French battleship Danton

Danton was a semi-dreadnought battleship of the French Navy and the lead ship of her class. She was a technological leap in battleship development for the French Navy, as she was the first ship in the fleet with turbine engines. However, like all battleships of her type, she was completed after the Royal Navy battleship HMS Dreadnought, and as such she was outclassed before she was even commissioned.

Danton
History
France
Name: Danton
Namesake: Georges Danton
Ordered: 1906 programme[1]
Builder: Arsenal de Brest
Laid down: February 1906
Launched: 4 July 1909
Commissioned: 1 June 1911
Fate: Sunk by U-64 on 19 March 1917
General characteristics
Class and type: Danton-class battleship
Displacement:
  • Standard: 18,318 metric tons (18,029 long tons)
  • Full load: 19,763 metric tons (19,451 long tons)
Length: 144.9 m (475 ft 5 in)
Beam: 25.8 m (84 ft 8 in)
Draft: 9.2 m (30 ft 2 in)
Installed power:
  • 26 Belleville coal-fired boilers
  • 22,500 shp (16.8 MW)
Propulsion:
Speed: 19.2 knots (35.6 km/h; 22.1 mph)
Complement: 681
Armament:
Armor:

During her career Danton was sent to Great Britain to honor the coronation of George V, and later served in World War I as an escort for supply ships and troop transports, guarding them from elements of the German Navy. While en route to aid a blockade, she was torpedoed and sunk on 19 March 1917 by a German U-boat, leaving 296 men dead. The location of the wreck remained a mystery until an underwater survey team inadvertently discovered the battleship in December 2007. In February 2009, the wreck was confirmed to be Danton. The ship is in remarkably good shape for her age. Danton rests upright on the ocean floor, and most of the original equipment is reported to be intact.

Design

Although the Danton-class battleships were a significant improvement from the preceding Liberté class, especially with the 3,000-ton displacement increase, they were outclassed by the advent of the dreadnought well before they were completed. This, combined with other poor traits, including the great weight in coal they had to carry, made them rather unsuccessful ships, though their numerous rapid-firing guns were of some use in the Mediterranean.[1]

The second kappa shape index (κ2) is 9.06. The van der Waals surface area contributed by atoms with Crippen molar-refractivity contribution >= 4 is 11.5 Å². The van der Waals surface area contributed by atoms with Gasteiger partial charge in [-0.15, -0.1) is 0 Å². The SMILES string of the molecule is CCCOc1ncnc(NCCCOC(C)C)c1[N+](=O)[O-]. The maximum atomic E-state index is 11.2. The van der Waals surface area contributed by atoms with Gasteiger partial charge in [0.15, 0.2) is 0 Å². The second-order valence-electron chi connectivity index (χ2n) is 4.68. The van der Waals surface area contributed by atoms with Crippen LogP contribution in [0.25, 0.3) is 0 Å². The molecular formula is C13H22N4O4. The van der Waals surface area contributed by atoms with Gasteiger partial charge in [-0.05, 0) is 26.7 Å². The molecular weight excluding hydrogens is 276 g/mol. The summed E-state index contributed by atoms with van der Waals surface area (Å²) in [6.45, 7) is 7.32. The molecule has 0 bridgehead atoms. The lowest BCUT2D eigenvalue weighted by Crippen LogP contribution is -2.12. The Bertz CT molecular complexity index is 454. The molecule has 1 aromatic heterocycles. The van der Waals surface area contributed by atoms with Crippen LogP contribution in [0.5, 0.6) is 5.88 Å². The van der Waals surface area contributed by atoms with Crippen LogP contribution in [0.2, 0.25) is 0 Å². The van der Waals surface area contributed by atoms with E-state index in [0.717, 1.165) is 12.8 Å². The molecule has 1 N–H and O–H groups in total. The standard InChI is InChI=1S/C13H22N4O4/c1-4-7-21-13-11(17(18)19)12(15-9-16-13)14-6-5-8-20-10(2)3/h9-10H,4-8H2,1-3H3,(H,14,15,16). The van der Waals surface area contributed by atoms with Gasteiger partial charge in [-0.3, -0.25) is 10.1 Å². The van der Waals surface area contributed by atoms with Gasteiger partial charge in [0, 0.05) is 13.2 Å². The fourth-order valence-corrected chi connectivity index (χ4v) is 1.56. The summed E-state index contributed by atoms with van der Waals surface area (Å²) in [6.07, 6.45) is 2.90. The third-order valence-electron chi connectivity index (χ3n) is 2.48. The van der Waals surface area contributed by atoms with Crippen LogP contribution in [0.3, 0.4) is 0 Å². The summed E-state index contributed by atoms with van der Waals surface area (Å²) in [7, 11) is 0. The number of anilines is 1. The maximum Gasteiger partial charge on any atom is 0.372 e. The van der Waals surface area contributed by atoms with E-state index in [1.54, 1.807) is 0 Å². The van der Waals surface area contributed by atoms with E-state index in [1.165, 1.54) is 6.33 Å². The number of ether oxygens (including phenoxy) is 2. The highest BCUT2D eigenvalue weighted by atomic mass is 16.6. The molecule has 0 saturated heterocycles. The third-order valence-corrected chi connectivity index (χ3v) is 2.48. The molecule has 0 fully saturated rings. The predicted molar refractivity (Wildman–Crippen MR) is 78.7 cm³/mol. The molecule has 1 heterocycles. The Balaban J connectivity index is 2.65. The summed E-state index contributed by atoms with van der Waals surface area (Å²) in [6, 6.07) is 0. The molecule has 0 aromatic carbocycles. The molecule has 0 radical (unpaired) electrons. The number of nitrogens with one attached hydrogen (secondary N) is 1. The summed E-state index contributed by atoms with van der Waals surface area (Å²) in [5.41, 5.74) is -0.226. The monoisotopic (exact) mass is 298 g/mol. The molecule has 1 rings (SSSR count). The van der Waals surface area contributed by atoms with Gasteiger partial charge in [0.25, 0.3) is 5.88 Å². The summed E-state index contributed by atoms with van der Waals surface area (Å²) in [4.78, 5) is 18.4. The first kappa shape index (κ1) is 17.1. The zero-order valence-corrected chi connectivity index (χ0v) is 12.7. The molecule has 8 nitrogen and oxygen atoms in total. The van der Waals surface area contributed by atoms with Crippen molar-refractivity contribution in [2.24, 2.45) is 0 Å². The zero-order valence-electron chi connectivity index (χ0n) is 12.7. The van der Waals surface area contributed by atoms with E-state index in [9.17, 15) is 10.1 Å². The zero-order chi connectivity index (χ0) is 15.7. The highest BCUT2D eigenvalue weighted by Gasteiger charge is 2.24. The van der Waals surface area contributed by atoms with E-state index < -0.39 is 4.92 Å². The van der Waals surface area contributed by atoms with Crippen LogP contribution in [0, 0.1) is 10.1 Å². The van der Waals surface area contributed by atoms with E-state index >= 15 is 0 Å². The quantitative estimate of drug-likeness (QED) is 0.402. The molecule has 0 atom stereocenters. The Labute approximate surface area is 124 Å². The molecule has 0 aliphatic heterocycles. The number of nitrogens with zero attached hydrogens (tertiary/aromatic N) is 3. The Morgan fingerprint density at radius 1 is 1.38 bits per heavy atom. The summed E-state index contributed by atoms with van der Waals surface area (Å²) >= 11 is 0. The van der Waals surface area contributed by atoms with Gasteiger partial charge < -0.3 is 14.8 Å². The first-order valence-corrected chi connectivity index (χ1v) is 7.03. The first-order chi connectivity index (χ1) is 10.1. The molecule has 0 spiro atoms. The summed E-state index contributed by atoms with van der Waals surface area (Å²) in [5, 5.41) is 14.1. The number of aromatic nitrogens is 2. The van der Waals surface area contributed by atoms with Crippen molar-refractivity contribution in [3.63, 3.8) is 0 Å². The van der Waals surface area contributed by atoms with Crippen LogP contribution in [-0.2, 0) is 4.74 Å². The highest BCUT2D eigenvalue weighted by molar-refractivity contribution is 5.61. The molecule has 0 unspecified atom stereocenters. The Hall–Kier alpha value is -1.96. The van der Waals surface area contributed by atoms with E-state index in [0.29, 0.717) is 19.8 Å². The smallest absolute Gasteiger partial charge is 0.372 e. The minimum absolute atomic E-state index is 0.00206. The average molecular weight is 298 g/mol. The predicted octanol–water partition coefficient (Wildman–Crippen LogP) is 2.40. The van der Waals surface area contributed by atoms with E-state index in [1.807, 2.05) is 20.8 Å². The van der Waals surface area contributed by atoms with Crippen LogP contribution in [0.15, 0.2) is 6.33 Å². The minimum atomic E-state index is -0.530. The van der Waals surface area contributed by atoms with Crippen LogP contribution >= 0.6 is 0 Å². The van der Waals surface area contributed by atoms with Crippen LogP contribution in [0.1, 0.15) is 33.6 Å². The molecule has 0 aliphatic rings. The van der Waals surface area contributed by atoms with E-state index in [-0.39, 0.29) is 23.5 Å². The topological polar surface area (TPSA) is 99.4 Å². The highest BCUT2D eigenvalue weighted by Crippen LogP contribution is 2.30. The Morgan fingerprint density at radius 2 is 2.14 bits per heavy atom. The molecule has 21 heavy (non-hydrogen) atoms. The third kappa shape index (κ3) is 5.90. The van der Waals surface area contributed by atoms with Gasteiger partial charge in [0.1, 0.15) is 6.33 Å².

Danton was 146.6 meters (481 ft 0 in) long overall and had a beam of 25.8 m (84 ft 8 in) and a full-load draft of 9.2 m (30 ft 2 in). She displaced 19,736 metric tons (19,424 long tons; 21,755 short tons) at full load and had a crew of 681 officers and enlisted men. She was powered by four Parsons steam turbines with twenty-six Belleville boilers, the first French warship to use turbines. They were rated at 22,500 shaft horsepower (16,800 kW) and provided a top speed of around 19 knots (35 km/h; 22 mph). Coal storage amounted to 2,027 t (1,995 long tons; 2,234 short tons).[1][2]

Danton's main battery consisted of four 305mm/45 Modèle 1906 guns (12-inch) mounted in two twin gun turrets, one forward and one aft. The secondary battery consisted of twelve 240mm/50 Modèle 1902 guns in twin turrets, three on either side of the ship. A number of smaller guns were carried for defense against torpedo boats. These included sixteen 75 mm (3.0 in) L/65 guns and ten 47-millimetre (1.9 in) guns. The ship was also armed with two 450 mm (17.7 in) torpedo tubes. The ship's main belt was 270 mm (10.6 in) thick and the main battery was protected by up to 300 mm (11.8 in) of armor. The conning tower also had 300 mm thick sides.[1]

Service